For many locals and foreign tourists, the brightly painted wooden houseboats dotted along the River Nile are an iconic part of Cairo’s rich cultural and architectural heritage.
But starting this week, the last of those remaining— about 30 in total— are set to be destroyed or removed by the Egyptian authorities as part of what they describe as an effort to beautify the waterfront.
Some of the floating houses, permanently moored on the riverbank, are inhabited by poor residents, while others have been extensively restored. A few have been turned into restaurants, offices, and gyms.
More than 30 houseboats will be demolished. Not only are these houseboats homes to people who have lived there for decades, but some of them are historic monuments. They are part of our heritage which cannot be erased. #SaveCairoHouseboats #نداء_سكان_العوامات pic.twitter.com/SZNIaDrJRL
— Nora Zeid (@itsnorazeid) June 27, 2022
This decision to issue demolition orders was supported by Egypt’s government in a statement saying they were built decades ago without their permission and that their owners had not obtained the proper permits or licenses.
The ministry of irrigation has vowed to continue its efforts to remove moored homes from the river “in clear violation of the law.” He says it is “a clear message to those who transgress on the Nile” by the minister, Mohammed Abdel Ati.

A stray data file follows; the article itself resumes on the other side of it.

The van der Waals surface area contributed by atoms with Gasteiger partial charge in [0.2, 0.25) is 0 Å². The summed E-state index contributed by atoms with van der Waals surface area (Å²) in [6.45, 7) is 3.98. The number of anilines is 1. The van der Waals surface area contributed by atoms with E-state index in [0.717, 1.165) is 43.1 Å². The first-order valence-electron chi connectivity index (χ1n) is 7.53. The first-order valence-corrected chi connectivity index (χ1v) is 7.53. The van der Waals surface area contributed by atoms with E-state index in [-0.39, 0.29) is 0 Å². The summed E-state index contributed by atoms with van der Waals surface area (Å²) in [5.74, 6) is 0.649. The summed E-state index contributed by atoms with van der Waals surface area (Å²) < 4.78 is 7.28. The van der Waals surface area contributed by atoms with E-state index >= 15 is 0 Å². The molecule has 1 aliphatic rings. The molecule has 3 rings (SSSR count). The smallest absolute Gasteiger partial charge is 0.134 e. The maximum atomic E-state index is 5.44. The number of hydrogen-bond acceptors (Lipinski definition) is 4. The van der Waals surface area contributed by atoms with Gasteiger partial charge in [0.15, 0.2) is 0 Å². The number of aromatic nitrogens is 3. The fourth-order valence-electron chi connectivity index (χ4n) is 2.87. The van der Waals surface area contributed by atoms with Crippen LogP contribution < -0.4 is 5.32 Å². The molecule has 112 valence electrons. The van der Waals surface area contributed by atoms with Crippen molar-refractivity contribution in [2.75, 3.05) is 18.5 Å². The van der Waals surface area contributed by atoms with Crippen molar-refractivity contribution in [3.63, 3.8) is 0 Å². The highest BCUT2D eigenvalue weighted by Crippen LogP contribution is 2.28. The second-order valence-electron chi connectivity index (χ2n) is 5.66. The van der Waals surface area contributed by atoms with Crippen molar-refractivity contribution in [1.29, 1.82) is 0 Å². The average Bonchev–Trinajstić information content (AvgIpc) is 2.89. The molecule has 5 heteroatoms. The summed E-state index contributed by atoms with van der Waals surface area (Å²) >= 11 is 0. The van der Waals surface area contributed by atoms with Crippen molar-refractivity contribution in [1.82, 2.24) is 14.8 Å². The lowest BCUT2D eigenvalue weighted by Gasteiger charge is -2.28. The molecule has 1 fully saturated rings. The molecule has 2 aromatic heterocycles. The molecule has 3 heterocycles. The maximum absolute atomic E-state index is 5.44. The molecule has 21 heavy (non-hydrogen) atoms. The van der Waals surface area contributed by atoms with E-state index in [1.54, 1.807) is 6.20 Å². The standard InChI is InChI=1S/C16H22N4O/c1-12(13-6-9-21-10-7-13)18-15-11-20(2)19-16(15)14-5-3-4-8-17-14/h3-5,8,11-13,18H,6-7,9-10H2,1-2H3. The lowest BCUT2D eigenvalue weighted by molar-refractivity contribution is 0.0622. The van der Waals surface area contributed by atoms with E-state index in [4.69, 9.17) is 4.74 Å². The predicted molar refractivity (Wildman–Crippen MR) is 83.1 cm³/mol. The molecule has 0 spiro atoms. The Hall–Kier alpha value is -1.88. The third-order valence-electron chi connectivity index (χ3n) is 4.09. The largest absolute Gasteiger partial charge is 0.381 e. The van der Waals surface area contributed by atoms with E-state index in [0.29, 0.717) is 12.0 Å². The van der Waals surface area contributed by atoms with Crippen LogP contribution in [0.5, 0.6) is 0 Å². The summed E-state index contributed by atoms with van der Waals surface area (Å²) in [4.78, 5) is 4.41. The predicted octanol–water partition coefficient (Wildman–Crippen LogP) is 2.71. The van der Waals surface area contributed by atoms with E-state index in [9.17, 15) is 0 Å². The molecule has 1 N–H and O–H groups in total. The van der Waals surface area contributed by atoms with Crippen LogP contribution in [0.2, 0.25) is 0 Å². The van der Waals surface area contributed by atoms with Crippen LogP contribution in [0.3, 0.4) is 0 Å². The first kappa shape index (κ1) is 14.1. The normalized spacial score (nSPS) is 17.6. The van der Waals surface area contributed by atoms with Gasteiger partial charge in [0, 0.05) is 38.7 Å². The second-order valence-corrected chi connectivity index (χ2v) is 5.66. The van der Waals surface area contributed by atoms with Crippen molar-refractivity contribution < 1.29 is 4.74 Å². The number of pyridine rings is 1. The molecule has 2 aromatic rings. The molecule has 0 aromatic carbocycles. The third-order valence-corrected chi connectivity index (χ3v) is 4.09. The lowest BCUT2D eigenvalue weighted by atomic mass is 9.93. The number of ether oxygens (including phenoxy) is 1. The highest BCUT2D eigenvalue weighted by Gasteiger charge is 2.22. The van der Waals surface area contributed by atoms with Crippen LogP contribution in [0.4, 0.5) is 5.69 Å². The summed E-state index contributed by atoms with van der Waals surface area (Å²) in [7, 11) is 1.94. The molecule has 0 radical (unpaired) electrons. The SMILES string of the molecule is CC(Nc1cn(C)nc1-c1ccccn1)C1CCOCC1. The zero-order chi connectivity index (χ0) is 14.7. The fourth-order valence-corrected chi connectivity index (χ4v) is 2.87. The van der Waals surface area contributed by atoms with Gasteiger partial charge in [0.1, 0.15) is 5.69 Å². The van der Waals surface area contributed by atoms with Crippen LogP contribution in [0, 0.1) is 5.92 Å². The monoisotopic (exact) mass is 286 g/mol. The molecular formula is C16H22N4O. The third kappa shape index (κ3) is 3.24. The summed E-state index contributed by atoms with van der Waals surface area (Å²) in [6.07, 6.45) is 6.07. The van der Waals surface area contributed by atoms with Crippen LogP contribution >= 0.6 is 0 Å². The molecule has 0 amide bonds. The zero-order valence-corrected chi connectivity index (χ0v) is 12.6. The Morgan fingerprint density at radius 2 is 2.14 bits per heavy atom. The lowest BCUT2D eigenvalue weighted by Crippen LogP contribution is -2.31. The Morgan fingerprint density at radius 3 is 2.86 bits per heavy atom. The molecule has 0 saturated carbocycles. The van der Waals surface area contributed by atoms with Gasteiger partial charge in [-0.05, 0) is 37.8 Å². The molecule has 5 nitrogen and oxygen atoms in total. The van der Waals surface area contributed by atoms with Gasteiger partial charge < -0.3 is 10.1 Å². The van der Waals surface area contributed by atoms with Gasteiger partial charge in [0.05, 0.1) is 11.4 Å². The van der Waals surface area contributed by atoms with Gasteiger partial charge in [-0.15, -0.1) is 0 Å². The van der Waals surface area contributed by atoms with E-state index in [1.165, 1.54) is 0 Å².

Many of the locals own their homes, but they claim to have recently filed legal challenges against significant increases in official fees for boat parking and riverbank access.
Ahdaf Soueif, an Egyptian novelist and literary figure, who lives on a Kit Kat houseboat, said, “This is my home, my only home. I built it myself and I thought it would be my last home.”
Voir cette publication sur Instagram
In the evening, the banks of the Nile are alive with restaurants, cafes, and private sports clubs.
Several small businesses, such as felucca sailboat operators, were forced to close after Egypt’s government opened the first section of a new 5-kilometer (3-mile) walkway along Cairo’s corniche.
Riverbank development has triggered debate about the future of one of Cairo’s most historic spots and the city’s distinctive character.
As an insult to injury, the people who lose their homes are not receiving any compensation.